of power over distances limited only by the curvature of the earth.
The difficulties inherent in using this method as a means of propulsion for oceangoing ships, however, were seen by Dr. Tesla to lie in the necessity of vast outlays of capital and concerted harmonious endeavor by the chief nations of the world. The latter, he said, would be impossible to achieve at the present time. A third difficulty would be the task of keeping a ship at sea constantly in touch with a threadlike beam of particles from ashore.
Dr. Tesla, therefore, suggested that his other scheme, of stratosphere transmission of electricity, would be a far more feasible means of marine propulsion. The principles of the two plans are entirely distinct. The force beam is a thin barrage of tiny particles discharged at tremendous velocities from a kind of electrical gun. The other invention, which he has not hitherto discussed publicly, is of transmitting high tension currents through the upper air, and receiving them by means of a vertical ionizing beam which would be a sort of invisible electrode. He discussed this yesterday:
Started New Idea in 1897
"There is a method of conveying great power to ships at sea which would be
able to propel them across oceans at high speed. This method I conceived between
1897 and 1899, and in Colorado Springs in 1899 I made experiments along this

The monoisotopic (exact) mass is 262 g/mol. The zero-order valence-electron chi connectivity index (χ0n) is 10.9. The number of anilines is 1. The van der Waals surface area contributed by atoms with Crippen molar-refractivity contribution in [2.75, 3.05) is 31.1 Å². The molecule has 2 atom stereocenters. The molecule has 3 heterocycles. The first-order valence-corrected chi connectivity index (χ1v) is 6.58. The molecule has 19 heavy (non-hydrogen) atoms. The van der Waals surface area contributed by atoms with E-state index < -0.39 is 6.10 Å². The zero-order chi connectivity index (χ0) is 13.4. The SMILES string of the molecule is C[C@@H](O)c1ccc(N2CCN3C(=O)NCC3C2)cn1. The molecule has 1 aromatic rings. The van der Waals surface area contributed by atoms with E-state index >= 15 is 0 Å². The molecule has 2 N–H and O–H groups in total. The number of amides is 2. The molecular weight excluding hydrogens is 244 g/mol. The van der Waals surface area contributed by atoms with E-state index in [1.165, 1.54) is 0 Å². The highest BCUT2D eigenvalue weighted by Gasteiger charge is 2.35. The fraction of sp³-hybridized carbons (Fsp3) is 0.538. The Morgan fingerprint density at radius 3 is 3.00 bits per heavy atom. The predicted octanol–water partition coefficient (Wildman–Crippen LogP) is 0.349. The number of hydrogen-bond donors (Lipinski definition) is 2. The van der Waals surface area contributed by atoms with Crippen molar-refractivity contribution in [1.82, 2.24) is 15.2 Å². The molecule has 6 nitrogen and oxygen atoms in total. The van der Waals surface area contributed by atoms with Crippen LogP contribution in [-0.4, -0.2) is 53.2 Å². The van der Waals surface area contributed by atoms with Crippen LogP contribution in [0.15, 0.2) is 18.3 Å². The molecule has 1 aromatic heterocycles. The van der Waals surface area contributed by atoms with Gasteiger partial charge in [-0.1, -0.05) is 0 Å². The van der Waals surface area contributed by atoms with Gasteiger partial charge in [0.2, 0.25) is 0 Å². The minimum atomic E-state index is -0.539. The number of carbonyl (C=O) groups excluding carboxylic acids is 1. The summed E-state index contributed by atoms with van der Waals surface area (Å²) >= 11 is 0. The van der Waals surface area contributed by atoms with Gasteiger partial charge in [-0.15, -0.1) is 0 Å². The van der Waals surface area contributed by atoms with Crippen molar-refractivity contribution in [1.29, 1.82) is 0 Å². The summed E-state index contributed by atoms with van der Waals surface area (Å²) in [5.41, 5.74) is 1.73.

line on a large scale.
"The principle is this: A ray of great ionizing power is used to give to the atmosphere great powers of conduction. A high tension current of 10,000,000 to 12,000,000 volts is then passed along this ray to the upper strata of the air, which strata can be broken down very readily and will conduct electricity very well.
"A ship would have to have equipment for producing a similar ionizing ray. The current which has passed through the stratosphere will strike this ray, travel down it and pass into the engines which propel the ship.
Pet Scheme to Light Ocean
"I will confess that I was disappointed when I first made tests along this
line on a large scale. They did not yield practical results. At the time I used
about 8,000,000 to 12,000,000 volts of electricity. As a source of ionizing rays
I employed a powerful arc reflected up into the sky. At the time I was trying
only to connect a high tension current and the upper strata of the air, because
my pet scheme for years has been to light the ocean at night.
"However, since 1902 I have made many improvements in my method which I know now will assure success. A power plant upon the Azores, for instance, could send a current up into the stratosphere and illuminate the sky sufficiently for pilots to discern objects upon the ocean at a safe distance."
Dr. Tesla said that he was working constantly every day to perfect his force beam, his method of stratosphere transmission of power, and a number of other inventions the nature of which he was not ready to disclose. When it was called to his attention that he was working pretty hard for a man who would be seventy-nine years old next month, he replied:
"Why, I'm young. I never think of my age. Really, you know, I'm just a youngster.